As a young child in Menasha, Dr. Alisha Fahley remembers going to doctors’ appointments with her parents and her younger sister Katie. Katie has autism, and the family made regular trips to specialists and service providers to help her reach developmental milestones. “That was my earliest exposure to health care,” said Dr. Fahley, MD, a family physician with ThedaCare Physicians-Shawano. “I realized even then that Katie’s care was disjointed. It was frustrating for my parents to keep all of her services organized and her doctors and therapists in touch with one another. Now, as a family doctor, that’s one of my biggest responsibilities—to coordinate patient care. The electronic medical record has helped a lot.”
Dr. Fahley is a recent graduate of the University of Wisconsin Medical School. She elected to participate in the second graduating class of the medical school’s Wisconsin Academy of Rural Medicine (WARM) program. WARM medical students complete their first two years of medical school in Madison and then practice in rotation in small community settings throughout the state. Alternatively, traditional medical students complete their third and fourth years of school on site at UW-Madison.
“WARM is a style of training doctors that focuses on integrating physicians into smaller communities. It doesn’t have a service obligation or a required specialty. It recognizes that rural health is different than health care in urban centers, and we have a chance to get out in the field very early in our education,” said Dr. Fahley. Based near La Crosse for her first training assignment, Dr. Fahley helped complete a community health project in Whitehall, Wis., that studied the prevalence and effects of exercise-induced asthma in middle school students. Interestingly, she also cared for residents in an assisted living facility—the same facility where she lived during her training. Her apartment was amongst the other residents’ apartments, and she enjoyed many coffee klatches with her elderly neighbors. “It was quiet and convenient alternative for housing medical students from out of town, especially because it was right across from the hospital,.” she said.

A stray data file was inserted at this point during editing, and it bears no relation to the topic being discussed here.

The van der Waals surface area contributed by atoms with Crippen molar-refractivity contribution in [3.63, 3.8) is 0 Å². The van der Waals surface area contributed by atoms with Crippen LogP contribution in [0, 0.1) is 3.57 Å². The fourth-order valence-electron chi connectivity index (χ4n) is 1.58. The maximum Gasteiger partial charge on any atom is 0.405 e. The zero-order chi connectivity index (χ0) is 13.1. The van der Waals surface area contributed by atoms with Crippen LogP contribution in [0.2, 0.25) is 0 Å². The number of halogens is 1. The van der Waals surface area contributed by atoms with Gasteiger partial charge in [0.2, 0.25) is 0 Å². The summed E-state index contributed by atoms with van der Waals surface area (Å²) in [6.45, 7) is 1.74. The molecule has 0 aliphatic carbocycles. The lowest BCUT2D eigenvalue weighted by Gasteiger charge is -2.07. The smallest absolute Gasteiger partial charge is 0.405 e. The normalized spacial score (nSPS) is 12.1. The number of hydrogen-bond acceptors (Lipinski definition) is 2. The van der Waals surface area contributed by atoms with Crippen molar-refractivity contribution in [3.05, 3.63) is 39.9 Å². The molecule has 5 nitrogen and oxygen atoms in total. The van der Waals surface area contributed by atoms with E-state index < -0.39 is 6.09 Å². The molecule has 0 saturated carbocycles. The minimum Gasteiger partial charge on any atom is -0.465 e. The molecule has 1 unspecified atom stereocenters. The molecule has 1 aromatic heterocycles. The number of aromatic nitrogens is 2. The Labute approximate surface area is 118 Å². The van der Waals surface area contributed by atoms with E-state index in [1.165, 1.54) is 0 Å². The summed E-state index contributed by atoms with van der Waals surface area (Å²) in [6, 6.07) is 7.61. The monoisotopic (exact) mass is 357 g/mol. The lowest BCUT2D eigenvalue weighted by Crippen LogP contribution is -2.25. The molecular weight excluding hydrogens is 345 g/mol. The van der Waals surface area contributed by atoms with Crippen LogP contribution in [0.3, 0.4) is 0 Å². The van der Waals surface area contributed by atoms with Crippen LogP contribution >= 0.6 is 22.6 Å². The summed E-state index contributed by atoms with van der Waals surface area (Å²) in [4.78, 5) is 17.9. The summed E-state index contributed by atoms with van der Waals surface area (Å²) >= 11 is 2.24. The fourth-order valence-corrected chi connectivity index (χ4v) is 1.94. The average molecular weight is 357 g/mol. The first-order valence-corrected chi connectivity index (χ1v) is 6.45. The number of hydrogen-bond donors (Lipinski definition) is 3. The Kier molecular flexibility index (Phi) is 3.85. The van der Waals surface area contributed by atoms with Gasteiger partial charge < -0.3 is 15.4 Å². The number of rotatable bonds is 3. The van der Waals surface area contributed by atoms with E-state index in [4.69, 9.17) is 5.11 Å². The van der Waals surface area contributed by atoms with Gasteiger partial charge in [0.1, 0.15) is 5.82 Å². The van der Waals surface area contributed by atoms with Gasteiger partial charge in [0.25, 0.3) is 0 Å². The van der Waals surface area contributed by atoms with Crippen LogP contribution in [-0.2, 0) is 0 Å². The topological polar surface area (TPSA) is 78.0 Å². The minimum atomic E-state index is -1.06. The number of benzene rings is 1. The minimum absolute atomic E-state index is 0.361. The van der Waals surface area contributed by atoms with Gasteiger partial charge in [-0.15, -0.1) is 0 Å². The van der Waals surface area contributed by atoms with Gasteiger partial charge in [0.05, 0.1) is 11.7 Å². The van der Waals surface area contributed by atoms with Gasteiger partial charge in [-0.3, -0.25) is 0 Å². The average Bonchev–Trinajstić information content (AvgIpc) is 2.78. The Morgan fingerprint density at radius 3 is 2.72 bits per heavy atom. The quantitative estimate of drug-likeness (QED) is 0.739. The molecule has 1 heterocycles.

After graduation from medical school, Dr. Fahley’s three-year residency was at the Duluth Family Practice Center in Minnesota. She fine-tuned her training in delivering babies, performing C-sections, and a broad variety of inpatient hospital care. “In Shawano, we are lucky to have several general practitioners who still deliver babies. It’s one of my favorite parts of my job.”
Also in Duluth, Dr. Fahley met and cared for members of the Fond du Lac Band of Lake Superior Chippewa, many of whose chronic health concerns are shared by the Shawano-area Menominee, Stockbridge-Munsee and Ho-Chunk people. “I find it very refreshing to work with native peoples because they offer me new and different ways to view a person’s condition and experience,” she said.
Dr. Fahley bought a house in Shawano shortly after accepting her job with ThedaCare Physicians. She spends her time cooking and baking her way through interesting cookbooks and is contemplating her first dinner party menu for her new house. “I used to have them (dinner parties) at my house in Duluth all the time.” A self-described “nerd,” her other interests have always included reading, knitting, and playing clarinet, including in a Madison group composed of musical med students called “Coda Blue” that was called upon to play for medical school functions and alumni events. In spring, she’ll break ground on a big garden and fill some of her free time in the summer going through the shops in downtown Shawano and taking walks along the lake. “I work at a gorgeous rural health care center in a beautiful part of Wisconsin. I am so happy to be here.”